That never occurred to me, but a great idea. Going to the bank tomorrow to set up a new account for ss income I'll call Social Security Account, and have my current account labeled Retirement Account. I have no other income.
Sigh...knowledge is not imputed.

Read the many dissertations the US Supreme Court and your own State's Supreme Court have written regarding imputed knowledge.

Creditors, debt collectors and junk debtors do not know which of your accounts, or what part of the money in an account comes from Social Security benefits, nor do the have any concomitant responsibility, legal or otherwise, to find out.

The burden of proof is upon you, not them.

If you live in Alabama, Connecticut, Delaware, Florida, Georgia, Illinois, Indiana, Kentucky, Maine, Maryland, Massachusetts, Michigan, Mississippi, New Hampshire, New Jersey, New York, North Carolina, Ohio, Pennsylvania, Rhode Island, South Carolina, Tennessee, Vermont, Virginia, West Virginia or Wisconsin, your State allows prejudgment remedies.

That means they can seize your bank accounts, other accounts, and attach liens to your property at the time they file a lawsuit seeking damages for non-payment of debts.

Yes, you will eventually get your bank account restored, but the operand here is "eventually."

If you can go several months without withdrawing any money from your accounts, then fine. I hope you have a lot of cash lying about your home to meet all of your needs.

Note that debt collectors, and especially junk debt buyers, are unscrupulous.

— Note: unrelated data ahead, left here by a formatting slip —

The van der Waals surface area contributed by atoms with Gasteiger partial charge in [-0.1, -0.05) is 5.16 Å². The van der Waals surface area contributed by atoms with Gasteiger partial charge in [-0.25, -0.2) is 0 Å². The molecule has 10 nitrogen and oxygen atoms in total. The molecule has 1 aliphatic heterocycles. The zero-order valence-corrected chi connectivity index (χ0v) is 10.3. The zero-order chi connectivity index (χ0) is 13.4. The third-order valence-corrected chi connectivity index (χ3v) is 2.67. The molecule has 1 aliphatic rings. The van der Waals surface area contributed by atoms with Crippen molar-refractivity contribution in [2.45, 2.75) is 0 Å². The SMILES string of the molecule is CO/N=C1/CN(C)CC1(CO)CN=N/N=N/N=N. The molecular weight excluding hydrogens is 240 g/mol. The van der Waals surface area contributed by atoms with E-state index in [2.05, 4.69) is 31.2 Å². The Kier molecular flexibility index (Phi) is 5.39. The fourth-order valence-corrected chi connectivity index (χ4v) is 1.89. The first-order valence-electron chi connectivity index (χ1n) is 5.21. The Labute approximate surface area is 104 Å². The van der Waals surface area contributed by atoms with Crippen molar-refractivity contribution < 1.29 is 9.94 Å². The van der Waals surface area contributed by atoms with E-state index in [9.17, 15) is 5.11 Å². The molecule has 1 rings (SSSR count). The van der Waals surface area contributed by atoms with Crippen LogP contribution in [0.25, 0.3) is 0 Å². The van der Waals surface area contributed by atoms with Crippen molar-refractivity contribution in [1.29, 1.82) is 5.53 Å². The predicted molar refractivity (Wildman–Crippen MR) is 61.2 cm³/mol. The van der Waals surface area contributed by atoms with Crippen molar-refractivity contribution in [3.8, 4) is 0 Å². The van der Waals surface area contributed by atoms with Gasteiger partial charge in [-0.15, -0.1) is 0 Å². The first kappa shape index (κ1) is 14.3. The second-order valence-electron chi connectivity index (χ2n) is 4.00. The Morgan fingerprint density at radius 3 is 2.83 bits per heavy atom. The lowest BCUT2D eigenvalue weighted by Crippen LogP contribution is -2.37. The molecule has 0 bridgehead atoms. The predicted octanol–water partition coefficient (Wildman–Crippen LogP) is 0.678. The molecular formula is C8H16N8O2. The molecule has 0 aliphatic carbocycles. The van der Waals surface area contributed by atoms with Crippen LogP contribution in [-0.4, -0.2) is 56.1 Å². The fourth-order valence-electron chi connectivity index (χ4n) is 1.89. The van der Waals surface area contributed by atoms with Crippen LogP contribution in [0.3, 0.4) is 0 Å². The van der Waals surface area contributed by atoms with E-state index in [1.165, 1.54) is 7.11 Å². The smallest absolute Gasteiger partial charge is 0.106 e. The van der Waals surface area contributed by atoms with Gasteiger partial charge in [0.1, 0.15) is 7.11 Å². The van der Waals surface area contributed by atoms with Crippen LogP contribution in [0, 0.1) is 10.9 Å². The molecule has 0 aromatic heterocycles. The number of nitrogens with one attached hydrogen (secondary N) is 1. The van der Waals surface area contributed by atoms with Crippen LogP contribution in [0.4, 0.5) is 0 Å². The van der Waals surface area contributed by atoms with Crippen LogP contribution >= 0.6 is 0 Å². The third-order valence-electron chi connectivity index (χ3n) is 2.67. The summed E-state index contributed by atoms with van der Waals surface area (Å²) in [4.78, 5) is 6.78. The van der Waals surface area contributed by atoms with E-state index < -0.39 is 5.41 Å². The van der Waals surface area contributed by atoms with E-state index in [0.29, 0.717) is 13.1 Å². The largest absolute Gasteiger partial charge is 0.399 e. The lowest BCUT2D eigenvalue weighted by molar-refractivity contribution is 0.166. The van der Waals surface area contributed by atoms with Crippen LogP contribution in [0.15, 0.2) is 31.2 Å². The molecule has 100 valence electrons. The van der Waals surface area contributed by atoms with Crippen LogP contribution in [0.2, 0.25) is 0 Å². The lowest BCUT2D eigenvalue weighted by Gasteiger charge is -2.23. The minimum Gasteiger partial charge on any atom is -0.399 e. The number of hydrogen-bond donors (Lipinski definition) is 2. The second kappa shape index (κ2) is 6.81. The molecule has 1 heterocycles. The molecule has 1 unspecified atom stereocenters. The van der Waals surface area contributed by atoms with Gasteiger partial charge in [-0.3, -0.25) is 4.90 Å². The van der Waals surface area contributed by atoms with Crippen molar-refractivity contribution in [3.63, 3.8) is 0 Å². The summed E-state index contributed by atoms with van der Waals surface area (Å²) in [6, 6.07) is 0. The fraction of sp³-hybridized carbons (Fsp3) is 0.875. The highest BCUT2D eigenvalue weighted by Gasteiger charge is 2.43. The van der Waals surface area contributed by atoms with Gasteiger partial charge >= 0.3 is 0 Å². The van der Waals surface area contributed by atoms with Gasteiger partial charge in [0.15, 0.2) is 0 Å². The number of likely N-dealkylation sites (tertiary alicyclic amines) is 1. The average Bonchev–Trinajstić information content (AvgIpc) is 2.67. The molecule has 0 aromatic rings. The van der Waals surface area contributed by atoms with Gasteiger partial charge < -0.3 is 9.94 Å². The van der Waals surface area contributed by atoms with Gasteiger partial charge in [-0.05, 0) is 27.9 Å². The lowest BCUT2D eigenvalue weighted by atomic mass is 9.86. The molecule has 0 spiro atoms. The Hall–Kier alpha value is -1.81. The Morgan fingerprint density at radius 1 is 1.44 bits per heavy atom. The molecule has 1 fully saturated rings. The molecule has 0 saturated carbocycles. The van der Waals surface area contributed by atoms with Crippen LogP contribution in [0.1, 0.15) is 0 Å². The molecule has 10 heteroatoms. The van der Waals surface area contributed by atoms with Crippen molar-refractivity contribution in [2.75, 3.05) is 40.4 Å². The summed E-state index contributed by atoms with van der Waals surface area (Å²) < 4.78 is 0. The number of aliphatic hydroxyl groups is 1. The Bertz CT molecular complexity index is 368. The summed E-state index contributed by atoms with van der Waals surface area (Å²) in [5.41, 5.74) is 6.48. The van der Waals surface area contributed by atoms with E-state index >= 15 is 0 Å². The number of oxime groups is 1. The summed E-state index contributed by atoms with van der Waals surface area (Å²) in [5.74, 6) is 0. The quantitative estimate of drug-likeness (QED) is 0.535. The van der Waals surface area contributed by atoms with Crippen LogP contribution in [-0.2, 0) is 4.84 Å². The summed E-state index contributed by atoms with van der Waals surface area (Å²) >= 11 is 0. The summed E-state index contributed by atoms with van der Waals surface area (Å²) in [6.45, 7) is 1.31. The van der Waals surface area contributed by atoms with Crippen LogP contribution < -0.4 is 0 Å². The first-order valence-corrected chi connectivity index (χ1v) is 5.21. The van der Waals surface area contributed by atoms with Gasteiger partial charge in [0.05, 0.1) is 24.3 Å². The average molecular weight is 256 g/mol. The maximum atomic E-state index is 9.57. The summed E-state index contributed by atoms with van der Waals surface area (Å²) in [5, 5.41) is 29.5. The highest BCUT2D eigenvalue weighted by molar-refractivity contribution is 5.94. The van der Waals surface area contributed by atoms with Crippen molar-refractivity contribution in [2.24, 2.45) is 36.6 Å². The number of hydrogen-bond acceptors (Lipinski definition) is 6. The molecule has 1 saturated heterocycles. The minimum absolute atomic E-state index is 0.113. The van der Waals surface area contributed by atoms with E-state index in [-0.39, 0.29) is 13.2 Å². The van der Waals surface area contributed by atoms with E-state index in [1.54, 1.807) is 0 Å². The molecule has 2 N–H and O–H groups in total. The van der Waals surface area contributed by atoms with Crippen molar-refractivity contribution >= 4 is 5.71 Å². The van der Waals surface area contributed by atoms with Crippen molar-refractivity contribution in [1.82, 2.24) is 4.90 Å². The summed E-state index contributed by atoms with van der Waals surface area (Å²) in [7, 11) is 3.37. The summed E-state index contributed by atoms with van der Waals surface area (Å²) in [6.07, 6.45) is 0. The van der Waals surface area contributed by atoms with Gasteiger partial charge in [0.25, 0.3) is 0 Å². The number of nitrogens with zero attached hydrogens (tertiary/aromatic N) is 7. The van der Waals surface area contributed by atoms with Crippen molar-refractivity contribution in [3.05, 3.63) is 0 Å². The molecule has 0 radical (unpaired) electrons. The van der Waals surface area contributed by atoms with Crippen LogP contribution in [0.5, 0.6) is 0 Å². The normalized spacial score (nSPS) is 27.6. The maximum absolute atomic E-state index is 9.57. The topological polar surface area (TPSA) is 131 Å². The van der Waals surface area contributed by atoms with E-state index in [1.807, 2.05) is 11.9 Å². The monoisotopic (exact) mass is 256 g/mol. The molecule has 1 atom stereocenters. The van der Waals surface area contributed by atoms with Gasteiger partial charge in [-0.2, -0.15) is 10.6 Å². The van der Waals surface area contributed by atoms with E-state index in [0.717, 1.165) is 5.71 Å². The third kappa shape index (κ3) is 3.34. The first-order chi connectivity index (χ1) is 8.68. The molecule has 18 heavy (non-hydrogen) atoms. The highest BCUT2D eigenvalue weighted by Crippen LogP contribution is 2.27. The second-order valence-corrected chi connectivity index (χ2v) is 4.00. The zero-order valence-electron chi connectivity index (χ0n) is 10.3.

They will do things like serve you the summons to the lawsuit at your previous address.

Since you aren't living at your previous address -- obviously -- you cannot file an answer to the lawsuit, which means the debt collector or junk debt buyer gets a quick victory when they motion for default judgment.

When I was a moderator on a debt/credit forum, there were hundreds of people who had been sued and served at their previous address and had their bank accounts frozen. I helped them write a motion to vacate the judgment, and file a cross-complaint for violations of the Fair Debt Credit Practices Act and whatever State laws were applicable for serving them at the wrong address.

And how do we know it was intentional? The debt collector, junk debt buyer or debt collection law firm often made an inquiry on their credit report just before filing the law suit. For all other instances, the current address readily available in the documents transferred or obtained from the original creditor.

They had the current address, they just didn't want to use it, because they wanted an easy win in court.

If you have credit monitoring, and it covers hard/soft inquiries on your credit report, pay attention when you get an e-mail informing you of that.
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Old 03-06-2018, 08:19 PM
 
Location: Silicon Valley
18,134 posts, read 23,019,359 times
Reputation: 35363
Quote:
Originally Posted by mathjak107 View Post
i have never been harsh on anyone . their situation is their situation .

but i don't sugar coat the truth that their are many cases out their that ended up bad by long histories of poor choices in life leading up . i don't pick and choose as to who's situation it applies to or not . i just state a general fact and it is what it is .
I find this really contradictory. But, I'm sure if I was you, I'd feel the same way.
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Old 03-07-2018, 05:14 AM
 
Location: Whidbey Island, WA
12,273 posts, read 11,335,343 times
Reputation: 6124
Quote:
Originally Posted by NoMoreSnowForMe View Post
I find this really contradictory. But, I'm sure if I was you, I'd feel the same way.
Just a question..., but why are you all up this guy's you know what?

He certainly has been more than helpful to thousands of posters myself included.


Take a breath.
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Old 03-07-2018, 05:16 AM
 
71,778 posts, read 71,875,234 times
Reputation: 49341
There are always some , and they are entitled to their opinions. i just call things as i see it . some take everything personalty like i mean them and others don't see it is them .